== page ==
Moisture in petroleum products causes several issues: corrosion and wear in pipelines and storage tanks, an increase in debris load resulting in diminished lubrication, blocked filters, or even harmful bacterial growth. As a result, increased water content can lead to infrastructure damage, higher maintenance costs, or even unwanted downtimes. Due to these costly factors, water content is a critical factor regulated in many trade specifications, and also defines the price of these products. An accurate and reliable determination is therefore necessary, since even small deviations can have a large impact on the selling price.

As petroleum products contain low moisture content, coulometric Karl Fischer titration is the method of choice. Using a Karl Fischer oven to vaporize the water present in the sample prior to titration not only greatly reduces matrix interferences, it can also be fully automated. This allows a reliable and cost efficient analysis of the water content according to ASTM D6304 (Procedure B) in products such as diesel, hydraulic oil, lubricant, additive, turbine oil, and base oil.

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To demonstrate the versatile use of the moisture determination in petroleum products with the Karl Fischer oven, the results from various samples such as diesel, hydraulic oil, lubricant, additive, turbine oil, and base oil are shown in this application note.

All samples are completely homogenized before sampling. After homogenization, the sample is weighed directly into the sample vial. Sample size is dependent on the expected amount of water. The sample vials are sealed airtight and placed on the sample rack.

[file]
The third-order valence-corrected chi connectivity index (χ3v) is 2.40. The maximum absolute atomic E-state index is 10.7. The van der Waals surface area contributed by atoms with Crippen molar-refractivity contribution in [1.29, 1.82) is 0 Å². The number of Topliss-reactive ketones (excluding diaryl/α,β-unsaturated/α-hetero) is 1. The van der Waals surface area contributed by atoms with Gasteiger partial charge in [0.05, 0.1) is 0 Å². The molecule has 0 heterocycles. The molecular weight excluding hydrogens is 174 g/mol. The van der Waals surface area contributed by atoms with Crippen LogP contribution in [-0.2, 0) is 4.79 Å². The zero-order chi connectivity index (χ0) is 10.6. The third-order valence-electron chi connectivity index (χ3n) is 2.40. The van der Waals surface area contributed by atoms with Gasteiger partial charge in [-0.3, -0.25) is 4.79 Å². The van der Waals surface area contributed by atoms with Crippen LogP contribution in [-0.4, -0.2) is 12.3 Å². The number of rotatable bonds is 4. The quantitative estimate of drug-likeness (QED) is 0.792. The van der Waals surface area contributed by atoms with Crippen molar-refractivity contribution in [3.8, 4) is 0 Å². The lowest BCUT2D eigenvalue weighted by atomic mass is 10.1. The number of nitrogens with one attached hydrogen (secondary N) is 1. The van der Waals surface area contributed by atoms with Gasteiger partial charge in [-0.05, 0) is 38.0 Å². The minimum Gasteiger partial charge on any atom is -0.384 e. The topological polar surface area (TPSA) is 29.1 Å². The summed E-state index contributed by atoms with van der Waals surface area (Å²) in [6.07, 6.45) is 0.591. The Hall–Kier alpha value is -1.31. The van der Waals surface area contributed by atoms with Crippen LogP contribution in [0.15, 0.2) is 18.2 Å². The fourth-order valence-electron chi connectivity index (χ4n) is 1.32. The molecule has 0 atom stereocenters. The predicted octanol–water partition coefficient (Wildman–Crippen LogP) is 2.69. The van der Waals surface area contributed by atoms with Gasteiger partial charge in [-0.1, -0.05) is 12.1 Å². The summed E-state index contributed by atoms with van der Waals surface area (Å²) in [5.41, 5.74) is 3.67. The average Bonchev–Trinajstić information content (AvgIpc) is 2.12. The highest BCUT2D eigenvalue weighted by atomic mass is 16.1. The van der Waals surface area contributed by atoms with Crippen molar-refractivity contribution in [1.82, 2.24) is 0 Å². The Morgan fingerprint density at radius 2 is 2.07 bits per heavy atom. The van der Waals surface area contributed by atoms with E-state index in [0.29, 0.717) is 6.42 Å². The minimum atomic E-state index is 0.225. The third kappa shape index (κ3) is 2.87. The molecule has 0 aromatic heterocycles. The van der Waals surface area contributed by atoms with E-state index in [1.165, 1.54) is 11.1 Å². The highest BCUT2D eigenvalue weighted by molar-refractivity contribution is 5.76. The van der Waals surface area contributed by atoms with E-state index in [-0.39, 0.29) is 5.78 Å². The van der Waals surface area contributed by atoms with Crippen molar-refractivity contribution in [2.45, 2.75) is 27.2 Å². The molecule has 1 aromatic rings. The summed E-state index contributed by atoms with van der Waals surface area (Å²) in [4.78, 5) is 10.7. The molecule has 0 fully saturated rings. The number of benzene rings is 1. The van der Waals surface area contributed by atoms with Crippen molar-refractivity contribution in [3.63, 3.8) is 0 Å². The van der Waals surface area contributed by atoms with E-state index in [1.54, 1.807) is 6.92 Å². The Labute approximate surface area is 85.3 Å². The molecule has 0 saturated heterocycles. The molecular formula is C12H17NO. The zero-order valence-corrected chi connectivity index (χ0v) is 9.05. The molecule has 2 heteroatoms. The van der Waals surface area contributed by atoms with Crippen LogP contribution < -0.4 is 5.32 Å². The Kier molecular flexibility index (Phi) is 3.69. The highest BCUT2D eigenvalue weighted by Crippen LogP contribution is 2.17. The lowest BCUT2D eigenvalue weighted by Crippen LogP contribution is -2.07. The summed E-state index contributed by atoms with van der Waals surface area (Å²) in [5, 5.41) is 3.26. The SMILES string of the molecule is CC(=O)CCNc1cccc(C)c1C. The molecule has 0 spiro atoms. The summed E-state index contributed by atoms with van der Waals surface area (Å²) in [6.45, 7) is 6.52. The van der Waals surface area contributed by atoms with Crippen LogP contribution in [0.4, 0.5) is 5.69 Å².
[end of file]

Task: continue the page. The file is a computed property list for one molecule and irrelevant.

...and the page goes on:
Fully automated system consisting of an 874 Oven Sample Processor with 851 Titrando for the coulometric Karl Fischer after vaporization of any moisture present in the sample.
Figure 1. Fully automated system consisting of an 874 Oven Sample Processor with 851 Titrando for the coulometric Karl Fischer after vaporization of any moisture present in the sample.

Prior to starting the sample determinations, the titration cell is conditioned and the oven is heated to the desired temperature. The ideal oven temperature releases all water quickly but does not lead to sample decomposition, which would falsify the result.

Once the system is prepared and stable, the sample is placed in the oven. A carrier gas passes through the sample, transferring the vaporized water into the titration cell where the water content is determined.

The titration and the gas extraction of the sample is stopped as soon as the defined endpoint is reached and the drift (amount of water per time period) falls below a predefined value.

For all samples, acceptable standard deviations are achieved using the oven accessory, regardless of whether the sample had a low or high water content or contains interfering additives. The results for the various samples are given in Table 1.

Table 1. Results of the water determination in various petroleum products after vaporization of the moisture within the sample according to ASTM D6304.
Sample (n = 4) Mean / (mg/L) SD(abs) / (mg/L) SD(rel) / (%)
Diesel 27.8 1.7 6.08
Hydraulic oil 44.6 0.7 1.57
Lubricant 22.9 1.1 4.63
Additive 2830.7 6.2 0.22
Turbine oil 18.9 2.5 13.39
Base oil 17.0 0.6 3.41

With the 874 Oven Sample Processor and 851 Titrando, a fully automated determination of water in petroleum products is possible according to ASTM D6304 Procedure B. Furthermore, to prevent inaccurate results caused by sample decomposition at higher temperatures, it is possible to determine the optimal oven temperature for each sample with the 874 Oven Sample Processor. Thus, using the water evaporation technique the moisture content can be determined reliably without matrix interferences at the optimal temperature.

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